Singapore’s sovereign wealth fund GIC has forged a joint venture (JV) with DLF Home Developers Ltd (DHDL), a wholly-owned subsidiary of DLF Ltd (DLF), to invest Rs 1,990 crore ($300 million) across two projects of the developer, the company said in a statement.
These two projects are located in Central Delhi, making it a rare large development in the heart of the capital. The investment sticks to the conventional deal structure in the sector, where an investor puts money in project development arms (click here to read about the recent revival in an alternate investment route taken by PE investors in real estate).
“We hope that this investment is a beginning of a new relationship with GIC at the project level. Going forward, such project level investments shall lead to unlocking of embedded value in many of DLF’s development projects,” said Saurabh Chawla, senior executive director – finance, DLF Ltd.
Loh Wai Keong, managing director and co-head Asia, GIC Real Estate, said, “GIC is confident in India’s long-term growth potential and we look forward to partnering DLF, a leading real estate developer in India, to tap into the attractive opportunities of India’s real estate sector.”
GIC has backed several Indian developers and has become one of the top large investors in the asset class over the last two years.
Both GIC and DLF indicated that they would be interested in taking the relationship forward and collaborate for more projects. Debt-laden DLF, the top public listed realtor, had been exploring opportunities to raise capital from private equity firms at the project level after its non-core asset sales did not help meet its target of pruning outstanding debt.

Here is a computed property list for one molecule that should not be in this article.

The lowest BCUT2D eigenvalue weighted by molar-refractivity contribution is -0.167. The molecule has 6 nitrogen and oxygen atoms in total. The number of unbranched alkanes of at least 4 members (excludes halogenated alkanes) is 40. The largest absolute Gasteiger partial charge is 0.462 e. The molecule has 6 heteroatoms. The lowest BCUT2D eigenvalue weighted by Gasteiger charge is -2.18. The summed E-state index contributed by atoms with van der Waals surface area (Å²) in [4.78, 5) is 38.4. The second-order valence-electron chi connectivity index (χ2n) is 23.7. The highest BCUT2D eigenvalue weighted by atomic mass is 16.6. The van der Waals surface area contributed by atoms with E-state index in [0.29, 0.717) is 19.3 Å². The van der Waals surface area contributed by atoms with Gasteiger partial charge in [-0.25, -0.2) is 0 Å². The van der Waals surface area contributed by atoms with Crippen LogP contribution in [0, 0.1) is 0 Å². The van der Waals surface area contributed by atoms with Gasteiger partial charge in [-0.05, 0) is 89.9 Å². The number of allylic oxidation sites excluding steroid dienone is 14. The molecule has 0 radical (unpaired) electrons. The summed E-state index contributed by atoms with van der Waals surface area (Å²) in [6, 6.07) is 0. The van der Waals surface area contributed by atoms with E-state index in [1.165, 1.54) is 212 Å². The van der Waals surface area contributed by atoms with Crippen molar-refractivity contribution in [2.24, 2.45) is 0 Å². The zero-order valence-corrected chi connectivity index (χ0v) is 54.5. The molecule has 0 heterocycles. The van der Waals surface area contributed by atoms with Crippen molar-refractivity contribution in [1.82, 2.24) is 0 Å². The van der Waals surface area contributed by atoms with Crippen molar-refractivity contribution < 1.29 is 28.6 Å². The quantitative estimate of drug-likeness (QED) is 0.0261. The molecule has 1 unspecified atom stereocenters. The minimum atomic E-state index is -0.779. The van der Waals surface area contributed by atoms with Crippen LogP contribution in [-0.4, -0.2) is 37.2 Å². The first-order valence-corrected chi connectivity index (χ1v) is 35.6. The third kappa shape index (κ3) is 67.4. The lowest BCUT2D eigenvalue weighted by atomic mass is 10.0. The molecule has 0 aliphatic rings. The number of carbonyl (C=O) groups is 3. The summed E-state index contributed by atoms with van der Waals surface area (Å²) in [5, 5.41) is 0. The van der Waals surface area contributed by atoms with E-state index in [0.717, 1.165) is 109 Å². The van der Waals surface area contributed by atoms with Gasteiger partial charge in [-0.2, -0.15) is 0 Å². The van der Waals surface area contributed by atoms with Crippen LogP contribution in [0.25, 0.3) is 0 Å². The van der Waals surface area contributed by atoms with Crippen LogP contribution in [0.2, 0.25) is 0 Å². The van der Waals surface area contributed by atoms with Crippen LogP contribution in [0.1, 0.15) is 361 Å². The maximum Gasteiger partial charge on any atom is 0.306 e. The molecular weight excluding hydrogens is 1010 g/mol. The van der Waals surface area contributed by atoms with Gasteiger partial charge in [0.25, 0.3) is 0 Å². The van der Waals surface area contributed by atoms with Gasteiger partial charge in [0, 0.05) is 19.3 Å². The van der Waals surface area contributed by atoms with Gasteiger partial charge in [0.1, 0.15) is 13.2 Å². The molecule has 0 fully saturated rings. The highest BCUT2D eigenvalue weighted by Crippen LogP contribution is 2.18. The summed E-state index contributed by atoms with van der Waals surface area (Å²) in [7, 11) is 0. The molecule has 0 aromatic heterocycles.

In its latest analyst presentation, it said that it is committed to reduce and improve the quality of debt. It also mentioned that it is tapping banking and capital market to secure long-tenure debt apart from exploring opportunities with PE investors.
Though DLF has taken a slew of measures to bring down its debt, it continues to hover around Rs 21,000 crore. It has divested its non-core assets ranging from hospitality business to land parcels in an attempt to bring down debt substantially.
As of June 30, 2015, it had total net debt of Rs 21,598 crore across its development and rental arm.
The developer has also raised back to back capital through non convertible debentures (NCDs). In August alone, it raised a total of Rs 1,375 crore in two tranches through debentures in an attempt to increase cash flow.
In the first quarter of FY16, the realtor reported a 5 per cent decline in net profit to Rs 121.55 crore. However, its total income increased to Rs 2,345.62 crore against Rs 1,851.6 crore in the year-ago period.
The real estate market is going through a tough time with Delhi NCR among the worst hit. The sales momentum in the region has gone down substantially over the last couple of years and the unsold stock stands at an all-time high.
DLF has tried to expand its footprint nationally but its business is largely restricted to Delhi NCR, especially Gurgaon.
DLF scrip rose over 5 per cent and was quoting at Rs 111.25 a share at 1PM in a weak Mumbai market on Wednesday.
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